Ten GMP Self Inspection or Internal Audit Considerations

Posted as a LinkedIn article on 20190718


I am a microbiologist with over 15 years’ experience in the pharmaceutical industry supporting the manufacture of liquids, creams, ointments and tablets. I have a strong interest sterile manufacturing, leading and developing others. Recently I have been working closely with data security. I have an arty streak, an affinity for computers and ride bicycles…a lot.


Good Manufacturing Practice in Australia uses recommendations presented in the PIC/s Guide to GMP (PE009-13). The section on Quality Management states, “there is a procedure for self-inspection and/or quality audit, which regularly appraises the effectiveness and applicability of the Pharmaceutical Quality System”. Chapter 9 deals entirely with Self Inspection and lists 3 points – not entirely helpful.

To ensure that every process does what it is meant to and does not deviate from the established (and hopefully validated) procedures, you need to audit and audit consistently.

What follows is advice for conducting your self-inspection (internal audit) based on my own experience when auditing. This advice may help you to meet your GMP internal audit responsibilities and prepare you for an audit by a third party such as a regulatory authority.

1.   Develop an audit schedule

You should have a Quality Management System in place (aka PQS). Part of your QMS will detail your internal audit process. Before you can audit, you must determine what are the most at risk processes.  Once you have determined your critical processes, develop a schedule. Audit your high-risk processes every 6-12 months. Audit your low risk processes on a 2-3 year rotation. Note that these are my opinions and your site will have different needs – you must determine those.

Once you have a schedule, get it signed off by your Quality Assurance manager and stick to it.

Deviations need to be justified to a 3rd party auditor. Save yourself the work.

2.   Who Is Best to Audit the Process?

Your internal auditor should be someone unfamiliar with the process. For example, a microbiologist could audit a chemistry laboratory or a production process. Someone from the cleaning department would not audit the cleaning department.

An added advantage is your staff interact with other departments. This could break down silos and encourage collaboration.

3.   Document Your Audit Process

Regarding the actual audit. You must record who the auditor was, who was interviewed and what your observations were. This is especially useful for future audits. You or another auditor may see something you missed previously. You can also double check that Corrective and Preventative Actions previously determined had their intended effect. If you have the option, you might want to request a different interviewee if you observe the same staff member was interviewed for the last three years regarding the same process. Conversely, if you have become too familiar with the audited process, choose another auditor if possible.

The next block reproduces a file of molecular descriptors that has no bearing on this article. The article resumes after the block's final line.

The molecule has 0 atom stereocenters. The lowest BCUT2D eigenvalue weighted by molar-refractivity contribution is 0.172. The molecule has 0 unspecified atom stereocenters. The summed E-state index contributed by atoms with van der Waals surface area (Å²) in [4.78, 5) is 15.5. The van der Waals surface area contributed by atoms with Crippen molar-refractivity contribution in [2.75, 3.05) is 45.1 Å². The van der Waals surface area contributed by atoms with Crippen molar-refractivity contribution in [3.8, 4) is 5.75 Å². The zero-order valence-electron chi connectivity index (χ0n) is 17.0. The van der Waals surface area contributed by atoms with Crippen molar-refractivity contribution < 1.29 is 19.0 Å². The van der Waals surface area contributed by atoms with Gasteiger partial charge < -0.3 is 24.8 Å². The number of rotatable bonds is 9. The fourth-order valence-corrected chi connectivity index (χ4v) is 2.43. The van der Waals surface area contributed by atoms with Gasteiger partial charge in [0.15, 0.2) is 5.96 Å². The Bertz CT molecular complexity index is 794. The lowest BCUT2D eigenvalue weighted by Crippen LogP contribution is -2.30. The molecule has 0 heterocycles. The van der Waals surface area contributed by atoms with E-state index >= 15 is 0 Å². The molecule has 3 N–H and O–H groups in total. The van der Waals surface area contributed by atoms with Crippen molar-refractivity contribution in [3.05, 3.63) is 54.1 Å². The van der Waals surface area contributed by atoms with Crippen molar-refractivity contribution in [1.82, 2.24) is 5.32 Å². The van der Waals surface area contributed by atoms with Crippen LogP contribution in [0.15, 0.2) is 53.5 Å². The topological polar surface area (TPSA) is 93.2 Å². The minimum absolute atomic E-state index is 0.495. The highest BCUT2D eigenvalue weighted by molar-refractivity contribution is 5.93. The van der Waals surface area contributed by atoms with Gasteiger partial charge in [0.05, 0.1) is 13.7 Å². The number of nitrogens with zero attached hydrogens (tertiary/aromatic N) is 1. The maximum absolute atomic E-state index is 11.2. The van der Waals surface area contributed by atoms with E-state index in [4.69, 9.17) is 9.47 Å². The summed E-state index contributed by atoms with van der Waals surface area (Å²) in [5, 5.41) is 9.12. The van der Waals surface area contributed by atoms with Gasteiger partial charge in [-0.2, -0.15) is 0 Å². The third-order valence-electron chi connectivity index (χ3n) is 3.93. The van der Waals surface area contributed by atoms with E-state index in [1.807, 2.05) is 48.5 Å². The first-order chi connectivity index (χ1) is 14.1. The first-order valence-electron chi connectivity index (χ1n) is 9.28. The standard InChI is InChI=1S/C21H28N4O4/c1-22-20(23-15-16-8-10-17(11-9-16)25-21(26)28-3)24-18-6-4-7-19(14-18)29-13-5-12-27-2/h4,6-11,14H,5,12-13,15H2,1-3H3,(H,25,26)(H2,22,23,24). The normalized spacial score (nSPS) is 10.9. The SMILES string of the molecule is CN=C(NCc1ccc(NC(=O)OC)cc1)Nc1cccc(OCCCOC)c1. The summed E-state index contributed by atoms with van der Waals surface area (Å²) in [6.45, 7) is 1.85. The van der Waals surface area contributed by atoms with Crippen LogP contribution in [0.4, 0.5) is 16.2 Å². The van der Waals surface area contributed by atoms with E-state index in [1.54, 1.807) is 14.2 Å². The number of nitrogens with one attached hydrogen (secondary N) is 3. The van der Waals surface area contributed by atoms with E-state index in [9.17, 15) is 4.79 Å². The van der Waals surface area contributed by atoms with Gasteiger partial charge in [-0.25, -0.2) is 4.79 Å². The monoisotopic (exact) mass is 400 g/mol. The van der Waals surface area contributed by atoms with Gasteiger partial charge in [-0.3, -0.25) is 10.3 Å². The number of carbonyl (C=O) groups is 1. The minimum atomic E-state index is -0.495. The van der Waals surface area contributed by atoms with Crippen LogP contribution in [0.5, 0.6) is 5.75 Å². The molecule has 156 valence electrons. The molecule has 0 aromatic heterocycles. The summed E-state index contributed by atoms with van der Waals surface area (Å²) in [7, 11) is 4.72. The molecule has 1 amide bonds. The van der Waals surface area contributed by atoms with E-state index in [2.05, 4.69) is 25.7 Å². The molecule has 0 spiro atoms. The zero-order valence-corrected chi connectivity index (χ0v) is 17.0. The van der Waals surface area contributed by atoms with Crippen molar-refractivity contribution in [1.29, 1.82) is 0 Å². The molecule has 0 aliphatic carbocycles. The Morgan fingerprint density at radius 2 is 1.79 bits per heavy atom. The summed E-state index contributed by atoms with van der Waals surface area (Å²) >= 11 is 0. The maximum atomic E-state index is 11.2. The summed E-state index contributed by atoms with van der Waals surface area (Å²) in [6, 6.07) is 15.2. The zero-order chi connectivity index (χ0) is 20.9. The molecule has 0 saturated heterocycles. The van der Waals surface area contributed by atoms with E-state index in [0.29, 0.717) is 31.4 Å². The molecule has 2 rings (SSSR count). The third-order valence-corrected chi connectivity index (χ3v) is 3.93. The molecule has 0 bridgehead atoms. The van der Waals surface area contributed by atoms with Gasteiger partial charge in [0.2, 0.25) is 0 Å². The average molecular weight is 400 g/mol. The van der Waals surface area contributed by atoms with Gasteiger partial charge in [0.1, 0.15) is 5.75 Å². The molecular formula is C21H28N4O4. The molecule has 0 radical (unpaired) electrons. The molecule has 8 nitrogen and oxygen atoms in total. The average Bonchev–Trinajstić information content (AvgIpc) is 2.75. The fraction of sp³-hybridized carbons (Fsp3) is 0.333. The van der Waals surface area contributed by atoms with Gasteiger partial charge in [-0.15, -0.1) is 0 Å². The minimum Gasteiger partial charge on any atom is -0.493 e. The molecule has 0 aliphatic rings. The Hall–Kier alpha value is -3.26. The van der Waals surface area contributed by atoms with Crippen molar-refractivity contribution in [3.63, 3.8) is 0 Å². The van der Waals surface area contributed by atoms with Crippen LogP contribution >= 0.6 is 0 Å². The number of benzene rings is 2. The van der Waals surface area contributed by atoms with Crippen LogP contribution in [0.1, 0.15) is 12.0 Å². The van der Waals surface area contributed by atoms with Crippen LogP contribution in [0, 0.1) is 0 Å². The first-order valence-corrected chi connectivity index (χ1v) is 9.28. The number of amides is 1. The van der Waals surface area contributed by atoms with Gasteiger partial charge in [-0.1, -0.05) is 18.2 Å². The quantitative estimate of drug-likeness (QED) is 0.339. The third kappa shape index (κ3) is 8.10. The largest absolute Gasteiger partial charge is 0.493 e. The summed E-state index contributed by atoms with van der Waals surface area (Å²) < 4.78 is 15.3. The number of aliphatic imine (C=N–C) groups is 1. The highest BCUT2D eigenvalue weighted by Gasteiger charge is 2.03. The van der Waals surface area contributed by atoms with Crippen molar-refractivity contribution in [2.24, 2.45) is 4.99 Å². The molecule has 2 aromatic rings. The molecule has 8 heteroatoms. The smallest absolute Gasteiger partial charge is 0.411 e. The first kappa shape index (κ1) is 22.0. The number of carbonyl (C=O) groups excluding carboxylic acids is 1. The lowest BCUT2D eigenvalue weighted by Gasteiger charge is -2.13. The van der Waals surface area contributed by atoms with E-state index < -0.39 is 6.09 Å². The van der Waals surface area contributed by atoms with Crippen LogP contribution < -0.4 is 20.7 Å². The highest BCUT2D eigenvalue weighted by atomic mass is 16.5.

Actions arising from an audit (eg corrective and preventative action) must be documented and scheduled for fixing.

4.   Familiarise Yourself With Your Internal Documents and Regulatory Requirements

In an ideal world, all processes will be validated and regulatory compliant. Often this is not the case. A process may have been grandfathered or “it has always been done this way”. By knowing the regulations, you can identify gaps and propose solutions to close the gaps, thus improving your processes.

I recommend you print the relevant documents and familiarise yourself with the processes you plan to audit. Take them to your audit as a reference only. By knowing the procedure beforehand, you do not have to continually refer to the procedure. This can help you look more professional and should improve the communication between you and those you interview. By being familiar with your internal procedures, you can ask about things in them that may not be clear. Procedures should always be clear and not open to interpretation. If a documented procedure has areas of grey, you have the opportunity to determine if the user has made the correct interpretation, or if your interpretation differs to theirs. There should be no grey areas. If there are, update your documentation.

Don’t get too familiar with the process however. An air of mystery is needed, as you are more likely to spot something that is out of place.

5.   Have a process for how you will conduct the audit

Your official documentation will tell you what to audit and how to audit. It most likely will not advise you on style. Regardless, follow your controlled documentation regarding the audit process.